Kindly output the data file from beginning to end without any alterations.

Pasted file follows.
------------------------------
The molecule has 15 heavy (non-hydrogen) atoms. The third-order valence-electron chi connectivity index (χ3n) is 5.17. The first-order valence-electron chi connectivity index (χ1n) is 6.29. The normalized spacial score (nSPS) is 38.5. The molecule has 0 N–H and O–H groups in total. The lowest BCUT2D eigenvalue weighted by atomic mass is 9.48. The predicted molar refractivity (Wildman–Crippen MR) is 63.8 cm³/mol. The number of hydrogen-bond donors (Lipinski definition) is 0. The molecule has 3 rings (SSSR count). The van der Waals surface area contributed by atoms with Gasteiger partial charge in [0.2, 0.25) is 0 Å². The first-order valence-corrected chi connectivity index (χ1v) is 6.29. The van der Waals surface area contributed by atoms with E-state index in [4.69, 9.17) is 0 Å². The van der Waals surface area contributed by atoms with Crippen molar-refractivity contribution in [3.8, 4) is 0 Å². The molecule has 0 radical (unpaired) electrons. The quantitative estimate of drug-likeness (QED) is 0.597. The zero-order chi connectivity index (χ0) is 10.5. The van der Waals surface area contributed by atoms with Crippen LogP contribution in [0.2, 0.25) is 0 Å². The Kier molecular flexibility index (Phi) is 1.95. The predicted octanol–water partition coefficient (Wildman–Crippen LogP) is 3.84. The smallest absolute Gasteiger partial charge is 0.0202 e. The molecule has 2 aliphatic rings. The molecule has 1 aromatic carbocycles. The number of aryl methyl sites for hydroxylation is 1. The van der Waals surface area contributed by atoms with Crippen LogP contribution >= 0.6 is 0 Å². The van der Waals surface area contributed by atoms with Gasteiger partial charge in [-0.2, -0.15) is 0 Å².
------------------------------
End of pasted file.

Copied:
The molecule has 15 heavy (non-hydrogen) atoms. The third-order valence-electron chi connectivity index (χ3n) is 5.17. The first-order valence-electron chi connectivity index (χ1n) is 6.29. The normalized spacial score (nSPS) is 38.5. The molecule has 0 N–H and O–H groups in total. The lowest BCUT2D eigenvalue weighted by atomic mass is 9.48. The predicted molar refractivity (Wildman–Crippen MR) is 63.8 cm³/mol. The number of hydrogen-bond donors (Lipinski definition) is 0. The molecule has 3 rings (SSSR count). The van der Waals surface area contributed by atoms with Gasteiger partial charge in [0.2, 0.25) is 0 Å². The first-order valence-corrected chi connectivity index (χ1v) is 6.29. The van der Waals surface area contributed by atoms with E-state index in [4.69, 9.17) is 0 Å². The van der Waals surface area contributed by atoms with Crippen molar-refractivity contribution in [3.8, 4) is 0 Å². The molecule has 0 radical (unpaired) electrons. The quantitative estimate of drug-likeness (QED) is 0.597. The zero-order chi connectivity index (χ0) is 10.5. The van der Waals surface area contributed by atoms with Crippen LogP contribution in [0.2, 0.25) is 0 Å². The Kier molecular flexibility index (Phi) is 1.95. The predicted octanol–water partition coefficient (Wildman–Crippen LogP) is 3.84. The smallest absolute Gasteiger partial charge is 0.0202 e. The molecule has 2 aliphatic rings. The molecule has 1 aromatic carbocycles. The number of aryl methyl sites for hydroxylation is 1. The van der Waals surface area contributed by atoms with Crippen LogP contribution >= 0.6 is 0 Å². The van der Waals surface area contributed by atoms with Gasteiger partial charge in [-0.2, -0.15) is 0 Å².